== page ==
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Powershell

What we’re going to do for the next while is show you how you can manage Active Directory in Powershell.   I’m not going to go “deep dive” but I AM going to at least show you the basics.  And there are generally three common methods.   Using the [ADSI] Accelerator within Powershell V1, Using Quest Active Roles Management add-on or using the new Active Directory Modules in Server 2008 R2.

The [ADSI] method I personally find to be the most complex BUT also the most compatible.   It requires no third party software and uses native features you can leverage in Active Directory.

Using Quest Active Roles I find is the easiest of the three, but because it’s a third party solution you may have a harder time convincing management to implement that into the environment (Even if it IS free)

The third is Server 2008 R2 Active Directory Modules.   This is built in if you have a Server 2008 R2 computer as at least ONE of your domain controllers and will involve a change to your Active Directory schema.  It is not as EASY as Quest but is FAR easier than the [ADSI] Accelerators.  Plus it’s a native component to the Microsoft environment and part of the built in management tools.  Once it’s implemented, you don’t really need to sell it to anybody.

 

So let’s start with a new user.   We’re going to assume a domain of “CONTOSO.LOCAL” and a user who’s name is “John Smith” (Sorry John, I know we’re abusing you’re name and you should be getting royalties for it, but I was lazy … )

 

In all cases the Username will take on the format of “John.Smith” and are disabled accounts in A/D in the Default Users container with no assigned Password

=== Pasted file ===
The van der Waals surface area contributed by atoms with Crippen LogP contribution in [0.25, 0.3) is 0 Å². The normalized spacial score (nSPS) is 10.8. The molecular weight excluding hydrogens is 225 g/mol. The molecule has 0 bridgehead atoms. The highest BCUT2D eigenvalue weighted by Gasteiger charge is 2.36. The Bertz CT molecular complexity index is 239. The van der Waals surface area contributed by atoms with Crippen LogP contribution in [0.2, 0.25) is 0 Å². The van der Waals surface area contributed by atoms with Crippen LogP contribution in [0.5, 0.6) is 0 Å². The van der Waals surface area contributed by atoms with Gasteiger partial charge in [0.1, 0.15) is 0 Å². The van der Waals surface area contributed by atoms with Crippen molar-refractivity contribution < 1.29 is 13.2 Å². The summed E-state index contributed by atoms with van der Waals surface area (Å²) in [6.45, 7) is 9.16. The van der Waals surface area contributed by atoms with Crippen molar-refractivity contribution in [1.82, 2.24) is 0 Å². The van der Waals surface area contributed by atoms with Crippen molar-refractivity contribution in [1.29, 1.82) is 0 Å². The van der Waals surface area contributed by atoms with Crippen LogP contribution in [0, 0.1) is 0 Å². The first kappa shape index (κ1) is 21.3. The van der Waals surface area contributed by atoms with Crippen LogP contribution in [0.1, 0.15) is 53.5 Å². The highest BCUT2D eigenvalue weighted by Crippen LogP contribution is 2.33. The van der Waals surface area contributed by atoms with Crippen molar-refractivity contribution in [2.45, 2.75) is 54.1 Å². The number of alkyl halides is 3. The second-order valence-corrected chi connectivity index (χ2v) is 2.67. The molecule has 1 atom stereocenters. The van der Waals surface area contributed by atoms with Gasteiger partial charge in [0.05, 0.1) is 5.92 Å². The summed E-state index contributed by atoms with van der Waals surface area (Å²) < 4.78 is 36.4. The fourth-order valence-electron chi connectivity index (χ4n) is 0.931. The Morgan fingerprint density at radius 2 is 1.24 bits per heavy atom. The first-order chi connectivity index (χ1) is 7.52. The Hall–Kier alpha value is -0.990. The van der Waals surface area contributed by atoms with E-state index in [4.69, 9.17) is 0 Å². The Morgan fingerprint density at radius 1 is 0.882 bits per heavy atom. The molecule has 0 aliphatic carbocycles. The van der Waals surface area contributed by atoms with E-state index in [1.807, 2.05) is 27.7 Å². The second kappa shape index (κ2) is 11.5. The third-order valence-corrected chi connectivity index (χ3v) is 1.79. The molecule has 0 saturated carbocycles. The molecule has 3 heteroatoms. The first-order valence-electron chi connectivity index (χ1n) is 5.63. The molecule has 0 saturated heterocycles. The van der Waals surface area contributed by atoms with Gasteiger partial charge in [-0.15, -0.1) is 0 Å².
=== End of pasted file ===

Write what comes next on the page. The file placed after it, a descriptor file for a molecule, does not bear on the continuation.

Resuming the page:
Using [ADSI] Accelerator

$FirstName=”John
$LastName=”Smith

$NEWUSERNAME=$Firstname+".”+$Lastname

$Class=”User”
$ObjectName=”CN=”+$NEWUSERNAME
$ADSI=[ADSI]”LDAP://cn=Users,dc=contoso,dc=local’”
$User=$ADSI.create($Class, $ObjectName)
$User.Put(“sAMAccountName”, $NEWUSERNAME)
$User.setInfo()

 

With the [ADSI] Accelerator there is a lot of power going on here, but it is VERY daunting for even seasoned Admins.  But it does NOT require any change to your infrastructure.  Just Powershell

 

Using Quest Active Roles

$FirstName=”John
$LastName=”Smith

$NEWUSERNAME=$Firstname+”.”+$Lastname

NEW-QADUSER -name $NEWUSERNAME -ParentContainer ‘CN=users,DC=contoso,DC=local’ -samAccountName $NEWUSERNAME

 

Definitely not quite as daunting as the [ADSI] method.  But it requires Quest Active Roles to be installed use it.   But EASE of use has increased! 

 

Using Active Directory Server 2008 R2

NEW-ADUSER $NEWUSERNAME –path ‘CN=Users,DC=contoso,DC=local’

 

Pretty simple AND a small must nice feature in the Server 2008 R2 commandlets.  You don’t have to specify the information for SAM (It is picked up by default) AND if I DON’T specify the the Path to create the object in? It will DEFAULT to the default “USERS” container in your Active Directory.

 

In all cases, this user does not have the UPN defined (ID@domain.com) email address, or various other details.  It is also a disabled object in Active Directory.    But with Powershell in all cases, this information we can set very easily.   We’ll look at that next time in all three CmdLets

 

Powershell: It’s so Easy and it’s FREE!

Sean
The Energized Tech

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